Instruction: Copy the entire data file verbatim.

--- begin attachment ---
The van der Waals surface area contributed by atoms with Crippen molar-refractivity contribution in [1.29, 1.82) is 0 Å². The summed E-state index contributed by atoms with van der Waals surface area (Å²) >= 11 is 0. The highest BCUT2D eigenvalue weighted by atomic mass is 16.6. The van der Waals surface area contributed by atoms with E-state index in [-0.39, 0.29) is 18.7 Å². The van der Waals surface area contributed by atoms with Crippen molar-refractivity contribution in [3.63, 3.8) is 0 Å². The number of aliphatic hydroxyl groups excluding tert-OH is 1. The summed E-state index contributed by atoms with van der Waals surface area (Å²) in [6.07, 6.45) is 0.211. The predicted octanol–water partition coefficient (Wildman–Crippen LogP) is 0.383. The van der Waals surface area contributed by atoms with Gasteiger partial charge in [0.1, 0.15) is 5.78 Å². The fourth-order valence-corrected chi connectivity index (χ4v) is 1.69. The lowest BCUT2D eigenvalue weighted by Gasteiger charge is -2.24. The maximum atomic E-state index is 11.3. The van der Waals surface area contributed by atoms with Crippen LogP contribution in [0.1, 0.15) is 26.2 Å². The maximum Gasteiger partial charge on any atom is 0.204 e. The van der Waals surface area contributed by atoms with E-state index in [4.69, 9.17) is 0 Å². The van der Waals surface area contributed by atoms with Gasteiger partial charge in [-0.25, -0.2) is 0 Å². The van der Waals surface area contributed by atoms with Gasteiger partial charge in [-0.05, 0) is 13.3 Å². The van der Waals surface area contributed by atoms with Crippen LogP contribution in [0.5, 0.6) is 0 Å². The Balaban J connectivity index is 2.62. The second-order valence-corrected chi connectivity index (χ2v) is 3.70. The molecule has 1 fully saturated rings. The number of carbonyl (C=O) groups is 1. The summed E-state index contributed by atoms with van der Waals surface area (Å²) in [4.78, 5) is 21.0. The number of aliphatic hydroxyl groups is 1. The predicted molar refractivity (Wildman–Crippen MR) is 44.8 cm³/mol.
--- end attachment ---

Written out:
The van der Waals surface area contributed by atoms with Crippen molar-refractivity contribution in [1.29, 1.82) is 0 Å². The summed E-state index contributed by atoms with van der Waals surface area (Å²) >= 11 is 0. The highest BCUT2D eigenvalue weighted by atomic mass is 16.6. The van der Waals surface area contributed by atoms with E-state index in [-0.39, 0.29) is 18.7 Å². The van der Waals surface area contributed by atoms with Crippen molar-refractivity contribution in [3.63, 3.8) is 0 Å². The number of aliphatic hydroxyl groups excluding tert-OH is 1. The summed E-state index contributed by atoms with van der Waals surface area (Å²) in [6.07, 6.45) is 0.211. The predicted octanol–water partition coefficient (Wildman–Crippen LogP) is 0.383. The van der Waals surface area contributed by atoms with Gasteiger partial charge in [0.1, 0.15) is 5.78 Å². The fourth-order valence-corrected chi connectivity index (χ4v) is 1.69. The lowest BCUT2D eigenvalue weighted by Gasteiger charge is -2.24. The maximum atomic E-state index is 11.3. The van der Waals surface area contributed by atoms with Crippen LogP contribution in [0.1, 0.15) is 26.2 Å². The maximum Gasteiger partial charge on any atom is 0.204 e. The van der Waals surface area contributed by atoms with E-state index in [4.69, 9.17) is 0 Å². The van der Waals surface area contributed by atoms with Gasteiger partial charge in [-0.25, -0.2) is 0 Å². The van der Waals surface area contributed by atoms with Gasteiger partial charge in [-0.05, 0) is 13.3 Å². The van der Waals surface area contributed by atoms with Crippen LogP contribution in [0.5, 0.6) is 0 Å². The Balaban J connectivity index is 2.62. The second-order valence-corrected chi connectivity index (χ2v) is 3.70. The molecule has 1 fully saturated rings. The number of carbonyl (C=O) groups is 1. The summed E-state index contributed by atoms with van der Waals surface area (Å²) in [4.78, 5) is 21.0. The number of aliphatic hydroxyl groups is 1. The predicted molar refractivity (Wildman–Crippen MR) is 44.8 cm³/mol.